posted on 07 February 2013

1 comments

Getting started with MSBuild

TAGS: MSBuild

Software is, by nature, extremely fragile. One setting configured incorrectly can bring a system to a grinding halt and have a disastrous effect on the people and businesses that rely on it.

On the other hand, software can also be exceptionally reliable. Once a system has been deployed in a live environment for a period of time, it begins to reach a stage where it has dealt with almost every possible scenario and most of  the bugs have been ironed out. The software is now producing reliable and predictable results, and it could theoretically run this way for the foreseeable future. Everyone is happy.

But of course, in the real world, change is inevitable and change, in terms of software, inevitably means disruption. The process of deploying changes to a live environment can be a stressful one. The odds that something could go wrong are stacked against us. When a site like facebook or twitter goes down, the news report that follows almost always mentions some kind of “upgrade” as a contributing factor.

One of the ways in which we can reduce the amount of entropy in our system is to automate the deployment process as much as possible. Although many developers and managers see this as something that increases complexity and takes a large amount of time to set up and maintain, I would argue that the opposite is in fact true.  Once a team becomes familiar with the technology, then a deployment is one click away. Your build process becomes a part of your codebase and therefore enjoys the benefits of becoming more refined and reliable over time.

Today I am going to give you a very brief introduction to the tool we use here at Cergis: MSBuild. If you are using Visual Studio, then you already have MSBuild installed, and it’s already what gets used behind the scenes when you compile your projects.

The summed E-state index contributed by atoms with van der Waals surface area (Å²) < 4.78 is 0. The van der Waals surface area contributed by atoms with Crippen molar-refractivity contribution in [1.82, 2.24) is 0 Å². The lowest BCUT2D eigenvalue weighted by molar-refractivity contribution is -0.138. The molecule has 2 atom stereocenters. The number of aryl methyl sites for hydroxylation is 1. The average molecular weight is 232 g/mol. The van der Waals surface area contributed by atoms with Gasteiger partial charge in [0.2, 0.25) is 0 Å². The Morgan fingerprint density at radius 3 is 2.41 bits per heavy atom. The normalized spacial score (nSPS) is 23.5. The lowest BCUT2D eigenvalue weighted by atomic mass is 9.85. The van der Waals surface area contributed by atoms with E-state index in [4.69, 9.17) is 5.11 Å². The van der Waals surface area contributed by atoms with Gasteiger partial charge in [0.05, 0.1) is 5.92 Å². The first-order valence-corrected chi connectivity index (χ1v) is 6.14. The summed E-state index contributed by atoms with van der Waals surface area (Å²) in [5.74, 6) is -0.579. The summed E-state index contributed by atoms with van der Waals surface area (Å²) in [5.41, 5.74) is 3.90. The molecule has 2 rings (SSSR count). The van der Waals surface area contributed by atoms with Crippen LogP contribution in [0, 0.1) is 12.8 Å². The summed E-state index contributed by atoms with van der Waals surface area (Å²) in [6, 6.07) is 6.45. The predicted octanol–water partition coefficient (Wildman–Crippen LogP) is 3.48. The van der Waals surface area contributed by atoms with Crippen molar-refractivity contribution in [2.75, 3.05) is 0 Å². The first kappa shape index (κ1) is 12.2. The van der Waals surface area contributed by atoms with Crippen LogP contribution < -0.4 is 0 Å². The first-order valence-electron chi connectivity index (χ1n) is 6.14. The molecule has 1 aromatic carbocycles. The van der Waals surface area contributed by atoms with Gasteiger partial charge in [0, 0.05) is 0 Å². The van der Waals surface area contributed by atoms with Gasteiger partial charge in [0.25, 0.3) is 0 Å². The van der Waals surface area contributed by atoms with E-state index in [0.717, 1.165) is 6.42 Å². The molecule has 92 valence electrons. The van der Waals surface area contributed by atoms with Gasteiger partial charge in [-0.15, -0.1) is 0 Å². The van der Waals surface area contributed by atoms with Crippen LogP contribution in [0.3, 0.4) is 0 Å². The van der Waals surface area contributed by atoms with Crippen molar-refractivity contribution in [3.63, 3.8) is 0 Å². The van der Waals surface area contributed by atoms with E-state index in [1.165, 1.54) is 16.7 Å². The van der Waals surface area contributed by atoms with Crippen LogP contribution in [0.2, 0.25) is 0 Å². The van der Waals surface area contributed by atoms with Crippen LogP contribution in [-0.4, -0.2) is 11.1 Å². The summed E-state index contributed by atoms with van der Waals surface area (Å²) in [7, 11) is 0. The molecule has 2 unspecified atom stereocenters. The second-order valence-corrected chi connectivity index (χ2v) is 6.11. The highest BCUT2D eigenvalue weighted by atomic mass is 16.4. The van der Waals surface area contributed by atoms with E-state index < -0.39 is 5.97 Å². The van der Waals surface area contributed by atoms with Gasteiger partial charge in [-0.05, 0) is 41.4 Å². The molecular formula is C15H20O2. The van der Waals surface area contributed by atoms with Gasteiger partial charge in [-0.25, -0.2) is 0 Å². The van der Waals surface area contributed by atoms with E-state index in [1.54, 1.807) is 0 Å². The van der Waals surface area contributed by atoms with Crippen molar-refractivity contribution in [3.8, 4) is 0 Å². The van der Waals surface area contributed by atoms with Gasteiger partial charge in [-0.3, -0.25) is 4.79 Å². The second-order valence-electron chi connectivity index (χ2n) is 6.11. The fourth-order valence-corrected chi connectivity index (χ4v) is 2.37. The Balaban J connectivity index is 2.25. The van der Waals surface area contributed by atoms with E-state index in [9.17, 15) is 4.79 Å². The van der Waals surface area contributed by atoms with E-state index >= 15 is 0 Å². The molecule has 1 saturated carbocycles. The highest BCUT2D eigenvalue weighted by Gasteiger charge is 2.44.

1) Let’s start by creating a new web application project.

2) In the root of the site create a new xml file called Build.xml (MSBuild files are in xml format)

3) Replace any existing code with the following:

<?xml version="1.0" encoding="UTF-8"?>

<Project xmlns="http://schemas.microsoft.com/developer/msbuild/2003">

  <Target Name="UpdateAssemblyInfo" DependsOnTargets="CleanTrunkBin">

  <Message Text="Updating Assembly Info"/>

    <AssemblyInfo
            CodeLanguage="CS"
            OutputFile="$(MSBuildProjectDirectory)\Properties\AssemblyInfo.cs"
            AssemblyTitle="Mojo"
            AssemblyDescription="Utility class library"
            AssemblyCompany="Cergis Software"
            AssemblyProduct="Mojo"
            AssemblyCopyright="Copyright © Cergis 2012"
            ComVisible="false"
            CLSCompliant="false"
            Guid="91ffec0a-50d8-4813-941e-ed437d92efbd"
            AssemblyVersion="1.0.0.0"
            AssemblyFileVersion="1.0.0.0"
            />
  </Target>

</Project>

4) Open a command prompt and navigate to the folder that contains the Build.xml file that you created.

5) Execute the following command (note that the "Build.xml" is case-sensitive):
msbuild Build.xml /t:UpdateAssemblyInfo

6) You should find that the assembly info has now been updated with the values we provided in the target.

7) Let's add a parameter to our build script. Add the following section above the first target element:

<PropertyGroup>
    <VersionNumber>1.0.0.1</VersionNumber>
</PropertyGroup>

8) Update the assembly version assignments to reference this property:

            AssemblyVersion="$(VersionNumber)"
            AssemblyFileVersion="$(VersionNumber)"

9) Running your script now will set the version number to 1.0.0.1

10) Run the script again, but this time pass in the parameter like this:
msbuild Build.xml /t:UpdateAssemblyInfo p:/VersionNumber="2.0.0.0"

11) Let's add another target to compile the project 

  <Target Name="BuildWebProject" DependsOnTargets="UpdateAssemblyInfo">
    <MSBuild Projects="YOURPROJECTNAME.csproj" />
    <Message Text="*** Finished compiling"/>
  </Target>

Notice how we have specified that our first task will be executed immediately before this one by using the DependsOnTargets attribute.

12) We can also add conditional logic to our tasks by using the "Condition" attribute, for example:

  <Target Name="BuildWebProject" DependsOnTargets="UpdateAssemblyInfo">
    <MSBuild Condition="$(ReleaseNumber)=='2.0.0.0'" Projects="YOURPROJECTNAME.csproj" />
    <Message Text="*** Finished compiling"/>
  </Target>

Every project will have different requirements. Fortunately, there isn’t much that can’t be achieved using MSBuild. You can interact with your version control system, copy and move files around, invoke other processes from the command line, and if that’s not enough – you can even create your own custom tasks. Also be sure to check out the MSBuild Community Tasks open source project on GitHub

Now that you have an idea of how it works, I’m sure you can think of many situations where this level of automation can help make your deployments smoother and less stressful. Eventually you will wonder how you ever shipped your code without it.

Lee

Find out more about Lee here.

1 comments

bodoFaibrak said:

This genuinely answered my challenge, thank you!

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